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Unions do their business on taxpayers' dime

It's the old "fair share" argument, but this time it holds even less water than usual.

The Maryland State Education Association, the union that bargains on behalf of K-12 teachers throughout Maryland, wants to force all teachers — members or not — to pay union dues. The union claims educators owe their "fair share" because it must represent non-union members in collective bargaining and grievances.

At the moment, 10 of Maryland's 24 school districts already require non-union teachers to pay union dues. House Bill 667 would expand the provision to cover all public school employees in the state.

Currently, the bill, which forces teachers to pay union dues as a condition of employment, awaits only the signature of Gov. Martin O'Malley, a Democrat with designs on the 2016 presidential race. If enacted, the legislation would require school districts to negotiate with the MSEA to set a compulsory fee to "cover" non-union members' representation costs.

The MSEA now represents 80 percent of all Maryland school employees, or about 70,000 workers. According to the Maryland Reporter, fees for non-union members average $400 to $500 per teacher. That's an additional $7 million to $8.75 million for the MSEA if this succeeds.

Of course, MSEA representative Adam Mendelson says this is not about money but about "ending the patchwork approach and creating equity among all educators."

But what if teachers don't want this type of "equity"? What if they don't want to join a union? What if they want to negotiate their own contract? Why shouldn't they be allowed to do so?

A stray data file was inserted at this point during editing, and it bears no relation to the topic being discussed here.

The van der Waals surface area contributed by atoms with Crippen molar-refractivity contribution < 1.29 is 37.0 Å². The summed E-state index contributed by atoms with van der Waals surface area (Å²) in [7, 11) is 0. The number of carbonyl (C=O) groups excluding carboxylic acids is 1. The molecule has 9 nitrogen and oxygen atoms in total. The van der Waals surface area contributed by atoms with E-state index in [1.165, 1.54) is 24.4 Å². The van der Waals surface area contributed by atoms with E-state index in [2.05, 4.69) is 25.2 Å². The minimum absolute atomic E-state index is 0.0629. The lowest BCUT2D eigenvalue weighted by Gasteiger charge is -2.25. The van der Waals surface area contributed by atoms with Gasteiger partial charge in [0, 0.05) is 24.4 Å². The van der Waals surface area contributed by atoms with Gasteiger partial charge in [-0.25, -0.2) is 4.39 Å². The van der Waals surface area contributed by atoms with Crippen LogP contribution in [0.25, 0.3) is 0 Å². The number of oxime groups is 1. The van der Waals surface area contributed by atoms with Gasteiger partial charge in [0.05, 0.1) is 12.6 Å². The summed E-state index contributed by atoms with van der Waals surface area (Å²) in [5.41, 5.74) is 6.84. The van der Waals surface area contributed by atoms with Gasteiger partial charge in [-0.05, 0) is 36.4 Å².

Moreover, Maryland and most other states already bill taxpayers for representational services provided by government-employee unions to nonmembers. The practice is known as union release time or "official time," and it allows government employees to perform union duties during their workday.

Most Marylanders have no idea how many millions of dollars of their money already go to pay workers to perform union duties. Through the state's Public Information Act, the Competitive Enterprise Institute obtained union release-time records for nine of the 10 school districts that already require forced union dues. Here are the number of days taken for official time in 2011-2012:

•Allegany County: 81.5 days

•Anne Arundel County: 209 days

•Baltimore City: 84 days

•Baltimore County: 60 days

•Calvert County: 120 days

•Charles County: 31.8 days

•Garrett County: 17.5 days

•Howard County: 48 days

•Prince George's County: 322 days

In Prince George's, where schools fall so far short of the mark that lawmakers voted to turn over control of the system to the county executive, one union, the American Federation of State, County and Municipal Employees, was allotted 3,068.5 hours of release time — at a cost to the district of nearly $90,000. (AFSCME represents bus drivers and nurses for Prince George's County Public Schools.)

In total, the nine districts awarded 973.8 days of union release time, which is equal to nearly 5.5 full school years taken up each year for performance of union duties.

If Governor O'Malley truly wanted to put students first, if he truly valued taxpayers more than unions, he would veto this legislation and force unions to at least enact this system on a county-by-county basis.

But this is Maryland, so don't count on it.

Trey Kovacs is a labor policy analyst at the Competitive Enterprise Institute. His email is tkovacs@cei.org. Alex Habighorst contributed to this article.

Copyright © 2015, The Baltimore Sun
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